By Denise Poon
“It touched my heart,” PbeeMai says.
It’s one of his constant refrains, and when he says it, he puts his hand to his heart with a slightly melodramatic air and smiles, shaking his head and making a face as if he’s really touched or just goofing off. It’s a little bit of both – PbeeMai is equal parts sincerity and lightheartedness.
In this case, he’s talking about Brian, an American who did campus outreach at the university PbeeMai attended. According to PbeeMai, Brian reached out particularly to the students within the department of physical education, which included PbeeMai.
“I was impressed with Brian,” PbeeMai says. “He invited us into his home, and that really touched my heart. I was surprised – I felt like I was part of a family.”
It is rare in Thai culture to be invited into someone’s home, but Brian regularly opened his home to a group of about ten of the PE students to eat and hang out.
“The students in the PE department were the hardest group of students to reach,” PbeeMai says. “In other departments, there were students coming to faith, but not with the PE students, because they’re prideful and don’t think they need it.”
PbeeMai says he was that way too.
“I was very proud. I always wanted to be the best at football,” he said. “I was also angry and when I played, I was easily upset.”
He was also like many other twenty-year-olds – looking for validation from his peers, wanting to be well-liked and popular. But he saw something different – something perhaps even worthwhile – in the way Brian welcomed students into his home and built relationships with them. Brian played futsal with the PE students and shared about Jesus and the Gospel during their five-minute breaks. No one really paid attention.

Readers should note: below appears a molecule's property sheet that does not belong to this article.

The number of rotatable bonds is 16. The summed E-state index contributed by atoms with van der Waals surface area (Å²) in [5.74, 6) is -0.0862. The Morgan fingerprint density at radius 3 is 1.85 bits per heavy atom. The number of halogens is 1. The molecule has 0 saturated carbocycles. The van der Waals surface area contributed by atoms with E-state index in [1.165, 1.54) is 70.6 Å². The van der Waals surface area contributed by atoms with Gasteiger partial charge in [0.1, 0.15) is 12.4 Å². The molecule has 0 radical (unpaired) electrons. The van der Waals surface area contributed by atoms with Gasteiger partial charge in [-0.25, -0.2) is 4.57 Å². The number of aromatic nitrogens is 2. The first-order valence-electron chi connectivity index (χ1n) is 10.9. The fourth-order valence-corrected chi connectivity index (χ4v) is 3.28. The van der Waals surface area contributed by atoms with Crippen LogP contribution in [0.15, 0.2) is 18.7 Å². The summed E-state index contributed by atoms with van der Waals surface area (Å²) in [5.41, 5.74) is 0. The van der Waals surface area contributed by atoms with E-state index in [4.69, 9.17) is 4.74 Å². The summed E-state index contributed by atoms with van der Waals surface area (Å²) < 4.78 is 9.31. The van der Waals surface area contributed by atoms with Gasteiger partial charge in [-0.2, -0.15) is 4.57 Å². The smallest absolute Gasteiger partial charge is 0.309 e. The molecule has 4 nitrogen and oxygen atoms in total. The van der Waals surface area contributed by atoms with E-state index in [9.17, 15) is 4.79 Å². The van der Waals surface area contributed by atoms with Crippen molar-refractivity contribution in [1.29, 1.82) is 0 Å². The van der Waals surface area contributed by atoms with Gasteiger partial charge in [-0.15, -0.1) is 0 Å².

“I didn’t really pay attention to Brian either,” says PbeeMai, “but I did hear what he would say. He talked about how God sees people as valuable, how every person has worth.”
Though it wasn’t as immediate, this would also touch PbeeMai’s heart and gradually become more real in his life. He began to go to church and spend time with Christians and he saw the love in the community.
But he couldn’t shake his old habits – going out to nightclubs, drinking – things that he did with his peers in order to fit in and be liked. He describes it as being like having a delicious cake in front of you that you know you shouldn’t eat.
He wanted to “be good,” he said. This idea is common in Thai Buddhist culture, in which belief in karma shapes one’s actions and doing and being good are valued for boosting one’s “merit” for their next life. PbeeMai talks about one night in particular, when he had gone out drinking: it was two in the morning but he hadn’t had enough yet and wanted to keep going. He somehow wound up on the side of the street, sitting on the sidewalk and feeling like he was fighting a battle with himself for who he wanted to be and the feeling of helplessness that he couldn’t change.
“I wanted to be good,” PbeeMai says. “I wanted a savior. I knew I couldn’t be a good person and get to heaven on my own.”
That realization pushed him to turn to Jesus, and today he works with Sports Friends, coordinating the ministry in the Bangkok and Isaan region of Thailand. He checks in with people who have gone through the Basic Training, continues building into relationships, and participating in camps and trainings.
“I love the kids and I feel so encouraged by the coaches. Some of these kids don’t even have soccer shoes at some of the camps we do, but they still come,” he says.
It is something that touches his heart – seeing the relationships sports can foster. PbeeMai knows that athletes can be arrogant, angry – but in his new work he sees children who are humble enough to want to learn, even without proper equipment, and coaches who are patient and generous with those around them.
There were parts of PbeeMai’s life that he left behind when he began to learn more about Jesus, and grow in deeper relationship with him. The anger and pride, the need for popularity, the nights out drinking and partying. But other parts have remained – his love for football, his dedication to the game.
“I had never thought that there would be a way for me to serve God through sports. I had no idea,” he says.
And that – loving a God who sees and knows the ways we are talented and can serve him – is something that touches PbeeMai’s heart.